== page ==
Monday, December 30, 2013

Inevitable wine bubble

My infatuation with the California Delta -- which is, in truth mostly a series of man-made rivers and sloughs held in place by an old and complex series of of levees -- has matured into a deeper appreciation. It's truly California's most interesting place and its most photogenic, if you pay attention.
Live oak in the late-afternoon delta sun.

There's a big controversy brewing in the delta over -- what else -- water. The governor wants to revive a version of a decades-old idea to siphon water from the Sacramento River above the delta to irrigate Central Valley farmland. All around the delta are signs opposing the plan, including some suggesting the delta should be "saved." That, of course, can't be done. To "save the delta," we'd have to tear out all the dams, locks and levees and let the rivers commingle freely before seeping into the San Francisco Bay. No one wants that.

I'm certainly for preserving the current version of the delta region, in all its odd, ramshackle glory. But even without rerouting any water, the delta is changing.

Just like the sunny slope in southwest Idaho and dozens of other regions across the country, orchards and other crops are being plowed under in favor the wine grapes. Several years ago on our first visit, the Old Sugar Mill in Clarksburg on the edge of the delta was being renovated into a winery co-op with a handful of tasting rooms. This time, there were 10 wineries doing business there and the large central building, which, at last visit, had been full of old rubble, was bare and clean, ready for more wineries.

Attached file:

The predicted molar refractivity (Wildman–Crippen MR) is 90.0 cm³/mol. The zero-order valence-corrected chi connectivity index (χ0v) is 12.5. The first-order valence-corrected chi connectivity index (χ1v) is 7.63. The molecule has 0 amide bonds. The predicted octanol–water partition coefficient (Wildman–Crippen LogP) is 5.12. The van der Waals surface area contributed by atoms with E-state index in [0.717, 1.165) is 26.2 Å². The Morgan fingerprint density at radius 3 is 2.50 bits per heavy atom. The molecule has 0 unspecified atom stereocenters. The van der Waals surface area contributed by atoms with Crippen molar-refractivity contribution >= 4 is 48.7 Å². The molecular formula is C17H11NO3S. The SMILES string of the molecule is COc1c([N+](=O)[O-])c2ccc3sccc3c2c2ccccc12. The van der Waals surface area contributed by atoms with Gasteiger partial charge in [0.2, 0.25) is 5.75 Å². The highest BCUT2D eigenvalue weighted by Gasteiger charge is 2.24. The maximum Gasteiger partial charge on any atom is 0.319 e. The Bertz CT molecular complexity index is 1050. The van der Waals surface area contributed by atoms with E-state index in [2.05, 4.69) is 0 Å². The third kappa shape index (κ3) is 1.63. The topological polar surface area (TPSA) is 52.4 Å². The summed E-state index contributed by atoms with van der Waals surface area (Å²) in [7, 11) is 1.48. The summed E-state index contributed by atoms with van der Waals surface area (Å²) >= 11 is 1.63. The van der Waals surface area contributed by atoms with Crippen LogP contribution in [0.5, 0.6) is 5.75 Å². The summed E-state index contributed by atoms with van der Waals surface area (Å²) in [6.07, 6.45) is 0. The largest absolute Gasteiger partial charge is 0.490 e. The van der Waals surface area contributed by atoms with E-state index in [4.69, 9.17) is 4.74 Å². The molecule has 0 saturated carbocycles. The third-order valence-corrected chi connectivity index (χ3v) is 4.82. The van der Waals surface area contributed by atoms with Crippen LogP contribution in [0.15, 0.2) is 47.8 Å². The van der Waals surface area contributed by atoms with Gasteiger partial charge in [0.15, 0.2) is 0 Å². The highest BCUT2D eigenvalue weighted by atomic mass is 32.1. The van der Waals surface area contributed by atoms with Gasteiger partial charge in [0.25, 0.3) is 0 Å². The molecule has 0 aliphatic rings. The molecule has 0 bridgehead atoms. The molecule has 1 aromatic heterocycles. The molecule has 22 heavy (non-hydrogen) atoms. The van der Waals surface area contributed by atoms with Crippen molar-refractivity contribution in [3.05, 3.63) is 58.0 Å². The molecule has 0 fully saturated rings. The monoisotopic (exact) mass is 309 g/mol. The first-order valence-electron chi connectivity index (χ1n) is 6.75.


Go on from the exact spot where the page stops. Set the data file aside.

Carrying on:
One has to wonder, at what point will we hit a "wine bubble?" When will supply outstretch demand to the point that wine prices tumble? It's happened to a degree in France, where inexpensive American, Australian and South American wines have weakened French prices. The problem is that many non-French wines, sold at half or less the price, are now every bit as good and the French product.

In Clarksburg, it's about more than just the wine. We sat in the December sun and enjoyed a bottle of chenin blanc with some bread and cream cheese. Judging by the traffic, which was respectable for a Sunday afternoon, the winery co-op is a success. A few miles down the road, we'd done the same the day before at the Bogle winery, which hugs a winding levee for miles.

The margins for wine must be sufficient to cover the capital costs for a place like the Old Sugar Mill, even as the wine supply continues to grow and prices for good wine continue to fall. Odds are, the next time we visit Clarksburg another half-dozen wineries will have been added to the complex.

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